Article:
1985 #4: This is an action packed issue of a title that started out quite calmly, with a lot of exposition. If I'd gone straight from issue #1 to this one, I wouldn't have recognized it as the same title. The Marvel supervillains that have been unleashed on little Toby's town are running completely amuck, and most of this ish is nonstop action as Toby and his dad try to avoid the chaos erupting and make sure each other and Toby's mom are safe and accounted for. By the end of the comic, Toby's realized that drastic action is called for... and wait til you see what he does. It kicks the whole thing up to another level, at a point when I didn't think this comic could get any more intense. Between this title and the few of Millar's recent Fantastic Four issues I've checked out, he's on a serious roll with the Marvel universe, and that's not to mention his creator-owned title Kick-Ass. It's all the more remarkable that I'm saying this in light of the fact that I usually have nothing but hate for Fantastic Four, and would typically have to be bribed to read it. Oh, and by the way, Tommy Lee Edwards' art on this title is outstanding. I don't know where this guy came from, but I hope to see more of his work soonest.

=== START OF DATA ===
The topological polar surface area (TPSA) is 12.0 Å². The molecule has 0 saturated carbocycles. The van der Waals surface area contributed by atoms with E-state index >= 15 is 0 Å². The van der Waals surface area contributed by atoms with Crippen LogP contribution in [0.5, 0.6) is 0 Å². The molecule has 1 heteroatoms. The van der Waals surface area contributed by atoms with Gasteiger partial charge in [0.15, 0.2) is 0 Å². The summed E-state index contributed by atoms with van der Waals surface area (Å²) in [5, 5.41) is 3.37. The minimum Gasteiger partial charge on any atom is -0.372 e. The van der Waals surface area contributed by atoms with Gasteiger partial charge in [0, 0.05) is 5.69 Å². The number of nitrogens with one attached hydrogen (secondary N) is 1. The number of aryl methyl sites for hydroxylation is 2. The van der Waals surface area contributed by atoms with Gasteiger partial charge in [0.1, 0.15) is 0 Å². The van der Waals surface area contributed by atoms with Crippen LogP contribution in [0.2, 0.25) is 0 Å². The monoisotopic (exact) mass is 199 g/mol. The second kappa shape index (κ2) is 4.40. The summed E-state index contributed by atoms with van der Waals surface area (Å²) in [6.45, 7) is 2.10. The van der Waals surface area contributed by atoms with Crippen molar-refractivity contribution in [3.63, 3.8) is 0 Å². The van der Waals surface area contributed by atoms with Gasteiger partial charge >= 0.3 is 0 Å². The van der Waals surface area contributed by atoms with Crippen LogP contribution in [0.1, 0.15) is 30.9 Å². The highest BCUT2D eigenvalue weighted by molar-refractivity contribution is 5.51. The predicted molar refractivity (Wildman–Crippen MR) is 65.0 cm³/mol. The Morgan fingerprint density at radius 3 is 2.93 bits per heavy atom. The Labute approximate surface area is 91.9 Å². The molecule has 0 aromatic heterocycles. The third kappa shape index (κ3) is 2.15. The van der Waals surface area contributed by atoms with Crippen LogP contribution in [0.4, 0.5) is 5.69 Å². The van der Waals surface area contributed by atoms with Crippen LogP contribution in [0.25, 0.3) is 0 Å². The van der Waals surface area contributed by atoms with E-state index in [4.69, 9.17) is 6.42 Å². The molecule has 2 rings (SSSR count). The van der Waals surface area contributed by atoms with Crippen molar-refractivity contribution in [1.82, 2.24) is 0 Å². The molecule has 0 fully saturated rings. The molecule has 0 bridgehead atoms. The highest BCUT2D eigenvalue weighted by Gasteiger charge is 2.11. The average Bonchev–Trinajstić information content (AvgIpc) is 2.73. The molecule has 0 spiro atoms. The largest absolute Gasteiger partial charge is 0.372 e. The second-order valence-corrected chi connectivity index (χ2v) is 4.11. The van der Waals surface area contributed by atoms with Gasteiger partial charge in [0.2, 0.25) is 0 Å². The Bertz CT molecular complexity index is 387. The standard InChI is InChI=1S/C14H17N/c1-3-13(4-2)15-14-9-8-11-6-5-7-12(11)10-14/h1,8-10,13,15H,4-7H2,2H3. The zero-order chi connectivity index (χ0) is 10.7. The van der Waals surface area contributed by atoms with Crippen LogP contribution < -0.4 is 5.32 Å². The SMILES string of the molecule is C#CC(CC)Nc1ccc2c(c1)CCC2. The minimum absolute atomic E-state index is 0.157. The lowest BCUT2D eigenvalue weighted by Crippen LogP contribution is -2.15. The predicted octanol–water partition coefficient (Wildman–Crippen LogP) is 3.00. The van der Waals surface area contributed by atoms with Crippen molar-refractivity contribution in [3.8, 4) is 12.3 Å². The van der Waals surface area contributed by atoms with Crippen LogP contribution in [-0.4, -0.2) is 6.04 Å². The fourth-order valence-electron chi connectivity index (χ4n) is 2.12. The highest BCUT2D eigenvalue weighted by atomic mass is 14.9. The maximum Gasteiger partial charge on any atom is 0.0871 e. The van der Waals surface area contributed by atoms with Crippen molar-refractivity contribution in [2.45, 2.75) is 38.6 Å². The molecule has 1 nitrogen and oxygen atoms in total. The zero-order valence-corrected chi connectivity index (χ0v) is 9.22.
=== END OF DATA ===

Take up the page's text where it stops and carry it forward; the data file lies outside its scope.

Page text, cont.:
SCALPED #20: This is the final issue of a story arc that was the darkest yet in Scalped. All of the action has basically been cleared up, and this issue is more a denouement than anything. Things are going pretty much as expected for all of the characters, and our long-suffering hero Dash Bad Horse is getting the worst of it on pretty much every front. Meanwhile, his girl Carol, who's got demons of her own, is exposing him to some bad elements, and with no relief in sight, Dash gives in to temptation and gives this comic about the most downbeat ending possible. I actually yelled out, "No, don't do it!" as I read the second-to-last page. I really want to believe that the next arc will introduce some much-needed hope for these beaten down characters, but I don't see it happening. Realistically, there's nowhere to go from here but down. I'll follow it all the way, and I'm sure I will appreciate the talent it takes to create such a fascinating storyline, but I don't know that I'm really enjoying this anymore. I feel like I'm reading the closing chapters of "Heavier Than Heaven" again.